Change the Rules: 5 Ways to Bring Mission Into Your Business Weaving a greater mission into your financial goals can help get your team, customers and community involved to grow your bottom line.
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In his book "Maverick Startup," serial entrepreneur Yanik Silver lays out his strategies for turning your big idea into a profitable business, without taking on debt, partners or even a business plan. In the following excerpt, Silver focuses on strategies for building a meaningful mission that can also boost your bottom line.
What if you could combine making more in your business with creating a bigger impact on the world?
I truly think this proposition is not as far-fetched as it seems.
The name of the game for entrepreneurs is to change the way businesses keep score. It's all about breaking down the barriers between work and play and value-boosting activities. That is a central belief for many entrepreneurs. Quite simply, the more impact you create, the more profits you'll generate. The more joy and happiness you create, the more profits you'll have.
It's even better if you can "bake" the philanthropy into your business model. For example, I made a public vow last year to provide three scholarships for every educational training course I sell. Scholarships go to 13- to 23-year-old entrepreneurs, as well as veterans and people with disabilities. Our "scorecard" is based on providing 100,000 scholarships by 2015, but in the process that means our team needs to sell 33,333 courses. That's where the profits came from the Maverick MBA educational component of our business units.
Notice this was not simply about "giving back." This is all about providing something that becomes a multiplier beyond the original transaction.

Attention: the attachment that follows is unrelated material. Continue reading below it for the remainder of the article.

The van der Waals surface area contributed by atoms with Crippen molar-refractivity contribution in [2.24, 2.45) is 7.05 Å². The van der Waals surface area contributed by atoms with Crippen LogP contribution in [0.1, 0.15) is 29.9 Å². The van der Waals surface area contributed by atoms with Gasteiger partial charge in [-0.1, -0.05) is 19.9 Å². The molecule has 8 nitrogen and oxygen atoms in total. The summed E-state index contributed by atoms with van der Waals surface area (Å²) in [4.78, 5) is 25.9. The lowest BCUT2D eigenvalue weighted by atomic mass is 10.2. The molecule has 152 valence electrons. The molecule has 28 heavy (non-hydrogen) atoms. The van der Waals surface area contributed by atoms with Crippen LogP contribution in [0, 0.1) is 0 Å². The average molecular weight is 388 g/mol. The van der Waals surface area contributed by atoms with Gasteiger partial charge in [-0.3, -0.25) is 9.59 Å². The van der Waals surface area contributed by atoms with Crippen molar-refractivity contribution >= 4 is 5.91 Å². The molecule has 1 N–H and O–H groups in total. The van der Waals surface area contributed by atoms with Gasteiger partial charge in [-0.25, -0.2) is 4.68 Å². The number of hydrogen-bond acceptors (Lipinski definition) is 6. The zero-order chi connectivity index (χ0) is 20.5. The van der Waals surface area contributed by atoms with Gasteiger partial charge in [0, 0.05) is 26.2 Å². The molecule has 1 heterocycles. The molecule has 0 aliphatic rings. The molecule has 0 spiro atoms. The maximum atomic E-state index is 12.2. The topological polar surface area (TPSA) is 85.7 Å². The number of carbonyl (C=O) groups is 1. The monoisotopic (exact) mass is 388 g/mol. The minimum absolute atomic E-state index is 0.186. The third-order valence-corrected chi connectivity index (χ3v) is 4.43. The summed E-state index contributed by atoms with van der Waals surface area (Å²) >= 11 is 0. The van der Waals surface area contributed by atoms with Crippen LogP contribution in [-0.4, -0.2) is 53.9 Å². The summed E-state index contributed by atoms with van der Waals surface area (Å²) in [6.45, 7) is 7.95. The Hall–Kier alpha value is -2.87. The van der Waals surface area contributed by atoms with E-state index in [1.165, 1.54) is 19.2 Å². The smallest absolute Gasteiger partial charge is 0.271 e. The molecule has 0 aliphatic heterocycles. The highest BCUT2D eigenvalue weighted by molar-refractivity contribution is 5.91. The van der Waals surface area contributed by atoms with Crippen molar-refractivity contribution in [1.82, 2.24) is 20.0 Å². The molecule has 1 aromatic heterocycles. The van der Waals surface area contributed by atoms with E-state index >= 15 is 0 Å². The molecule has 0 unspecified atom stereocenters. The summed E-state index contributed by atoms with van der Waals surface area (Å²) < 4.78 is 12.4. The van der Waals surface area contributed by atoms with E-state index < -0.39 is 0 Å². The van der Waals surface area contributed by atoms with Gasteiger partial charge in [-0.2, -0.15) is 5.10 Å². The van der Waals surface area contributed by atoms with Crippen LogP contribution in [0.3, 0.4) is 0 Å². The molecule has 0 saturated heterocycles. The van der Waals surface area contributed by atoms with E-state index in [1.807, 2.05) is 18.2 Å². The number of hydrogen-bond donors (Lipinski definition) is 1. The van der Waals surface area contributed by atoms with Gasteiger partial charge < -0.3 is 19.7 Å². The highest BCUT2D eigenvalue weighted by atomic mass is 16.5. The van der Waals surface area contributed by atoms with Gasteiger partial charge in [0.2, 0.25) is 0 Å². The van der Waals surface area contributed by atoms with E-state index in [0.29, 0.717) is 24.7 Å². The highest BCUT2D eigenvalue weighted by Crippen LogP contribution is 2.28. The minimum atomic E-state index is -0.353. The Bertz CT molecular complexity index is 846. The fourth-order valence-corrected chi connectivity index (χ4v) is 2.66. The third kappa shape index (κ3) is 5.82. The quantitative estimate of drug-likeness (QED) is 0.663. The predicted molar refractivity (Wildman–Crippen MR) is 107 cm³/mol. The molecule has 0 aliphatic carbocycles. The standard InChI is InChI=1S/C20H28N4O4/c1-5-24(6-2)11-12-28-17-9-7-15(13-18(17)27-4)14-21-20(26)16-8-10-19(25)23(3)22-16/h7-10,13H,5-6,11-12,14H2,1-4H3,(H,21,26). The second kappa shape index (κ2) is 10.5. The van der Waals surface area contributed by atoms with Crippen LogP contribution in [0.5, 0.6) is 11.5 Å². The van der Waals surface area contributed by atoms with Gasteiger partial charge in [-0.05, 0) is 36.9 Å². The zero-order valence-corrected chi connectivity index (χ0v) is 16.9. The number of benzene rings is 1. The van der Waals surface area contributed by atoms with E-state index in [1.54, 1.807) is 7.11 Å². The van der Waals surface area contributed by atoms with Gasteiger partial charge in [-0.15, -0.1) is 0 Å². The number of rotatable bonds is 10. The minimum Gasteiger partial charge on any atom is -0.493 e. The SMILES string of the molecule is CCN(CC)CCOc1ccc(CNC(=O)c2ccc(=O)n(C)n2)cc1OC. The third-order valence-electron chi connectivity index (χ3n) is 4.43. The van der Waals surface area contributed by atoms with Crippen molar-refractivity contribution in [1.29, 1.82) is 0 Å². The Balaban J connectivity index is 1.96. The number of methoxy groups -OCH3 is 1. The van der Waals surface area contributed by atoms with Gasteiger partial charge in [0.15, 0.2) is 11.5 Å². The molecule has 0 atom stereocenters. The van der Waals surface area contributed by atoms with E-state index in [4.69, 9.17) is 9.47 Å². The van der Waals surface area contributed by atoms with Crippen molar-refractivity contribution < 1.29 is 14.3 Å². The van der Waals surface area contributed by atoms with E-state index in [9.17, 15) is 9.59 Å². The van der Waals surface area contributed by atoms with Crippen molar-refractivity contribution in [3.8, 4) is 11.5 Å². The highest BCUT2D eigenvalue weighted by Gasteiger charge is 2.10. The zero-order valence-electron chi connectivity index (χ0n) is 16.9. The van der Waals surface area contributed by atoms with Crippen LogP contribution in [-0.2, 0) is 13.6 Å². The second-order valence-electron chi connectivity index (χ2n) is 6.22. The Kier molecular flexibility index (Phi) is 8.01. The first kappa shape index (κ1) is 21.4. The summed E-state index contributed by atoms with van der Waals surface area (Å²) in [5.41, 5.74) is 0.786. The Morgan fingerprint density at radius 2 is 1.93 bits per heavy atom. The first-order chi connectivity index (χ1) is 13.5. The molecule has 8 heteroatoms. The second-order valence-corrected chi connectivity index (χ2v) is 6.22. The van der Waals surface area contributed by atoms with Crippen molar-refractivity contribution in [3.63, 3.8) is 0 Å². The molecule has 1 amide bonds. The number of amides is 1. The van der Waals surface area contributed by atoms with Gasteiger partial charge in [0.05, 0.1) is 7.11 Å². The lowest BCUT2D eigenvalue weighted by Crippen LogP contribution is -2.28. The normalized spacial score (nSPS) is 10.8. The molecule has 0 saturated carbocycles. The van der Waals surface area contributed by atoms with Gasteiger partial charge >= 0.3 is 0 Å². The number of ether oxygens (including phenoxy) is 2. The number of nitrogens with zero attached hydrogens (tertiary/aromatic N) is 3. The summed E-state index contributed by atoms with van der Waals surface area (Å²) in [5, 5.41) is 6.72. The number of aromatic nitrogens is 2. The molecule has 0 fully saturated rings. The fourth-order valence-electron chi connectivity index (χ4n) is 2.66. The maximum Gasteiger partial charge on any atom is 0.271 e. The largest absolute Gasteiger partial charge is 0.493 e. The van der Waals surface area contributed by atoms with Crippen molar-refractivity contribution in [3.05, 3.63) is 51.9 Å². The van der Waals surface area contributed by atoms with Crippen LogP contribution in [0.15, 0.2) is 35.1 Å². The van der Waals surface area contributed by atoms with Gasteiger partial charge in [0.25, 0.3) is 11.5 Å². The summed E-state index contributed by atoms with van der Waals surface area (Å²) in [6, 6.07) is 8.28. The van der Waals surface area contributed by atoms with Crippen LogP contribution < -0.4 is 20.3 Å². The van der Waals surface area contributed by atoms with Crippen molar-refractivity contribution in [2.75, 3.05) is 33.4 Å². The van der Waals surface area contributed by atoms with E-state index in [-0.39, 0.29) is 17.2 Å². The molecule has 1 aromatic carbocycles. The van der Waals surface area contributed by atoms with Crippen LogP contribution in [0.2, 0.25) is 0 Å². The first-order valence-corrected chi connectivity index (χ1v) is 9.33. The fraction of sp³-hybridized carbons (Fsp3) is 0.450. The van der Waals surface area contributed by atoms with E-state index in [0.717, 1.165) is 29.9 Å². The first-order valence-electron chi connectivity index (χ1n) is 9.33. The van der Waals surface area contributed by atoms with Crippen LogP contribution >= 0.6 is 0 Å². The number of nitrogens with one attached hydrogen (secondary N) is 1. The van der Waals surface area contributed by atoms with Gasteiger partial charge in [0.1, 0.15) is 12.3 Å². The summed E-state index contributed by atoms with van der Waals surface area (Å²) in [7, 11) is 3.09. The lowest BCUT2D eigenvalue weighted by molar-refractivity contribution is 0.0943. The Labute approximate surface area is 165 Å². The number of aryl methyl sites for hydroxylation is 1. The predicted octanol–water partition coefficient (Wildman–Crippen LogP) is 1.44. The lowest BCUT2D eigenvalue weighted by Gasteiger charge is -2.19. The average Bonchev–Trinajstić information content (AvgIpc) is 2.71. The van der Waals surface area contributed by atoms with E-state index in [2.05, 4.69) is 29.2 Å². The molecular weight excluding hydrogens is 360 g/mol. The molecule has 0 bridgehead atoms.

Here are five ideas to consider as you seek to add inspiration to your business:
1. Focus on a compelling, engaging mission.
This shouldn't be something pulled out of the air. Look at what your business already does -- no matter how mundane or insignificant it may seem at first -- and then focus on a byproduct that provides more meaning, happiness and even a better bottom line. The restaurant can promote better nutrition in the community. The clothing store can promote better self-confidence through style. The ideas are endless here.
2. Make the mission authentic and tied to profits.
A business can leverage good at the same time that it boosts the business. Santa Monica, Calif.-based TOMS Shoes, for example, has its One for One mission. The company matches every pair of shoes purchased with a pair of new shoes donated to a child in need. The company has a powerful and profitable business model in which customers, retail partners and vendors feel motivated to spread the story, increasing sales in the process.
3. Invest some of the profits back to the mission.
Your business's mission should involve some mechanism in which a portion of the profits are donated toward causes that can have a multiplier effect of producing more good. Some of America's wealthiest Americans, including Warren Buffett and Bill Gates, are already doing this through The Giving Pledge. To get more small businesses on board, I've co-created the 3% Forward movement -- with a goal of 1 million entrepreneurs taking the pledge of providing 3 percent of either their revenue, talents or products toward causes they care about.
Related: Richard Branson on Community Building to Grow Your Business
4. Think outside the box with your giving.
Your giving can involve not only money, but also free or discounted talent, products and services for a cause that matters. You might give to an innovative nonprofit in education, health care or the environment. But you also might invest in a startup or micro-enterprise with a groundbreaking idea. Just focus on what is most important to you, not whether the Internal Revenue Service will count it as a donation.
5. Create a multiplier effect.
Think of your own mission and charitable giving as a catalyst. A small amount can ferment a great deal of good in the world at large. Take your entrepreneurial and business creation talents, and focus them on evaluating what causes, organizations and businesses are providing the most bang for the buck. Then focus your mission and giving accordingly. Don't be afraid to get customers involved, since that creates another reason for them to bond with you.
Having a big mission interwoven with your financial goals also provides a more profound "why" for what you're doing in business. It gets your team, customers and community involved, helping your bottom line grow faster than it would have if you were on your own.